After a few days, depression sets in. It’s no way to live. You’ll wonder if you’ll ever be active again. Personally, as a surfer, having your sense of balance vanish entirely is akin to being a singer, and waking up one morning to find your voice is gone.
After 5 days, it wasn’t much better. Based on my research, I suspected this was more than a simple case of vertigo. So, I scheduled an appointment with my doctor.
The Proper Diagnosis
Fortunately for me, unfortunately for her, my doctor had personally experienced Vestibular Neuritis while she was in medical school. So, she understood exactly what I was going through. She confirmed my suspicions, and properly diagnosed me with Vestibular Neuritis.
In her case, Vestibular Neuritis lasted 3 months, and it hasn’t recurred. Unfortunately, 3 months is not a short length of time to live this way. However, it did provide hope, and a light at the end of the tunnel.
She prescribed some heavy steroids, and over-the-counter nasal spray, and allergy medication like Benadryl or Zyrtec.
Unfortunately, the only cure is time. The length of time varies. Most sources online state that Vestibular Neuritis lasts 3 weeks. In my experience, that’s false. The worst of the condition might last 3 weeks. However, don’t get your hopes up like I did, and believe it will be entirely gone within 3 weeks. I would expect symptoms to persist for multiple months.
As of writing this post, it’s been 2 months since I was infected with Vestibular Neuritis. While life is somewhat back to normal, I still have difficulty moving my head quickly or looking over my shoulder.
On the bright side, I’ve started riding a bike again, but I’m still unstable. I attempted surfing a couple days ago. Unfortunately, I got very dizzy within a matter of minutes and had to exit the water.
Honestly, I didn’t feel like any of the prescribed and/or over-the-counter medication helped. The only thing that has consistently helped my nausea and reduced the sensation of dizziness is marijuana.
I’ve been a casual user of the wacky tabacky prior to my diagnosis. However, since contracting Vestibular Neuritis, weed is the only thing that I can confidently say has helped for certain. My experience with this condition alone is enough to solidify my stance on the legalization of marijuana, but that’s another story.
According to the doctor, it’s a viral or bacterial infection of the vestibular nerve. She said most people are infected with Vestibular Neuritis when they have a cold or the flu. According to her, it tends to happen more in the fall and spring.
In my case, I was completely healthy leading up the event. So, I’ve got another theory. In the Gulf of Mexico, there is a seasonal algae bloom known as Red Tide. It’s a big deal, often shutting down beaches and killing thousands of fish and sea life.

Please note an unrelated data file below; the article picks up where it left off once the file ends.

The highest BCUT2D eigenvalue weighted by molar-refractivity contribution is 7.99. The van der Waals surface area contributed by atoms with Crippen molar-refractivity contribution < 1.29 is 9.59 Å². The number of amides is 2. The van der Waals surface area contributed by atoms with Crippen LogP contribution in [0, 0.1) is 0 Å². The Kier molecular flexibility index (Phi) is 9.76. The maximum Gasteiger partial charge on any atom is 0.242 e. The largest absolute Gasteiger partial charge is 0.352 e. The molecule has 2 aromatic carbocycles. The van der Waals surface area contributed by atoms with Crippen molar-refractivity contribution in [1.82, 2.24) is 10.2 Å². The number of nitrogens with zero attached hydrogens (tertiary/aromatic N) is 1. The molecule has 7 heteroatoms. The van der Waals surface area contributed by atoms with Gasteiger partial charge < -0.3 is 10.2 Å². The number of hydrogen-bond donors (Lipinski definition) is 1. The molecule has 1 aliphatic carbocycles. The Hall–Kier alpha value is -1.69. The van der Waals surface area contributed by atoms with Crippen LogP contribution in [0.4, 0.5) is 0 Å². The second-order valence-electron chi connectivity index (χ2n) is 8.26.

As a native Floridian, I’ve been around Red Tide for much of my life. I’ve surfed and swam in Red Tide several times. While it’s definitely not recommended, surfers of the Gulf Coast will go to extremes to score decent waves. My luck caught up with me.
I smelled Red Tide while surfing a few days prior to contracting Vestibular Neuritis. My exposure to Red Tide likely lowered my immune system, and possibly the water remained in my ear too long. As a result, I believe this was the cause of my Vestibular Neuritis.
Of course, that’s just a guess. There’s no way to really know. Regardless, I’ll be wearing ear plugs and/or flushing my ears out with hydrogen peroxide after being in the ocean from now on.
It’s a long road. Each day my wife asked, “Is it any better?” My answer was usually the same, “Slightly… I don’t know. Maybe 1 percent better.”
In my experience, it has been a very gradual recovery process. Although it is significantly better, my symptoms still persist. After 2 months, I still feel the dizzy sensation daily. I hope after another month it will be entirely gone, and I can get back to my life as usual.
The recovery process feels so minuscule, you might wonder if you’re getting better at all. The good news is, you will probably make a full recovery. Even better, it’s unlikely you will ever have Vestibular Neuritis again.
If you’re an active person, find something healthy to do with your time that doesn’t involve balance — like painting or music. Additionally, appreciate the people in your life providing help. My wife deserves a medal of honor for helping me through this time.
Vestibular Neuritis sucks, but it could be much worse! The experience has given me more empathy for others. However, I wouldn’t wish Vestibular Neuritis on my worst enemy. Hang in there!